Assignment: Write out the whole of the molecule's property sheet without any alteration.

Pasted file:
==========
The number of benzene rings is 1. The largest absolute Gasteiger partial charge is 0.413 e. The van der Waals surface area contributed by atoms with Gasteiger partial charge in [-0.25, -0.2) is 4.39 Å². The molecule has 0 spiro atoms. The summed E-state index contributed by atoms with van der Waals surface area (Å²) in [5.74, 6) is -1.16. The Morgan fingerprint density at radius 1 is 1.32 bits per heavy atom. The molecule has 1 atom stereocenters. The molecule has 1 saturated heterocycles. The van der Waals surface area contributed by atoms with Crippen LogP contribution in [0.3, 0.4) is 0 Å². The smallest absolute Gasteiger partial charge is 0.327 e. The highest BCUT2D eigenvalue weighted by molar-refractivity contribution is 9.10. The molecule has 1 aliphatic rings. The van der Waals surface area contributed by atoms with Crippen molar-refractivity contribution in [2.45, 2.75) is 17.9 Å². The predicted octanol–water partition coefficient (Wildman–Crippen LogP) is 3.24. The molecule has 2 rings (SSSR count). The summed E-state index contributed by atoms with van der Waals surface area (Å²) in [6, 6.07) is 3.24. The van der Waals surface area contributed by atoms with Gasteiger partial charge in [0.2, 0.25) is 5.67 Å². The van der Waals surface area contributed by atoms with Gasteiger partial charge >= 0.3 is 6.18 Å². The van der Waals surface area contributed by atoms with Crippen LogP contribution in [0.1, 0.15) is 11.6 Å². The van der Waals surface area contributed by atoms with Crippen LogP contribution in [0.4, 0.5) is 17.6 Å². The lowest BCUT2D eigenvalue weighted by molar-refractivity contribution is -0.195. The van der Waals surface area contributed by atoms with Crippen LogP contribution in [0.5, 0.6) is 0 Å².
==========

The number of benzene rings is 1. The largest absolute Gasteiger partial charge is 0.413 e. The van der Waals surface area contributed by atoms with Gasteiger partial charge in [-0.25, -0.2) is 4.39 Å². The molecule has 0 spiro atoms. The summed E-state index contributed by atoms with van der Waals surface area (Å²) in [5.74, 6) is -1.16. The Morgan fingerprint density at radius 1 is 1.32 bits per heavy atom. The molecule has 1 atom stereocenters. The molecule has 1 saturated heterocycles. The van der Waals surface area contributed by atoms with Crippen LogP contribution in [0.3, 0.4) is 0 Å². The smallest absolute Gasteiger partial charge is 0.327 e. The highest BCUT2D eigenvalue weighted by molar-refractivity contribution is 9.10. The molecule has 1 aliphatic rings. The van der Waals surface area contributed by atoms with Crippen molar-refractivity contribution in [2.45, 2.75) is 17.9 Å². The predicted octanol–water partition coefficient (Wildman–Crippen LogP) is 3.24. The molecule has 2 rings (SSSR count). The summed E-state index contributed by atoms with van der Waals surface area (Å²) in [6, 6.07) is 3.24. The van der Waals surface area contributed by atoms with Gasteiger partial charge in [0.2, 0.25) is 5.67 Å². The van der Waals surface area contributed by atoms with Gasteiger partial charge >= 0.3 is 6.18 Å². The van der Waals surface area contributed by atoms with Crippen LogP contribution in [0.1, 0.15) is 11.6 Å². The van der Waals surface area contributed by atoms with Crippen LogP contribution in [0.4, 0.5) is 17.6 Å². The lowest BCUT2D eigenvalue weighted by molar-refractivity contribution is -0.195. The van der Waals surface area contributed by atoms with Crippen LogP contribution in [0.5, 0.6) is 0 Å².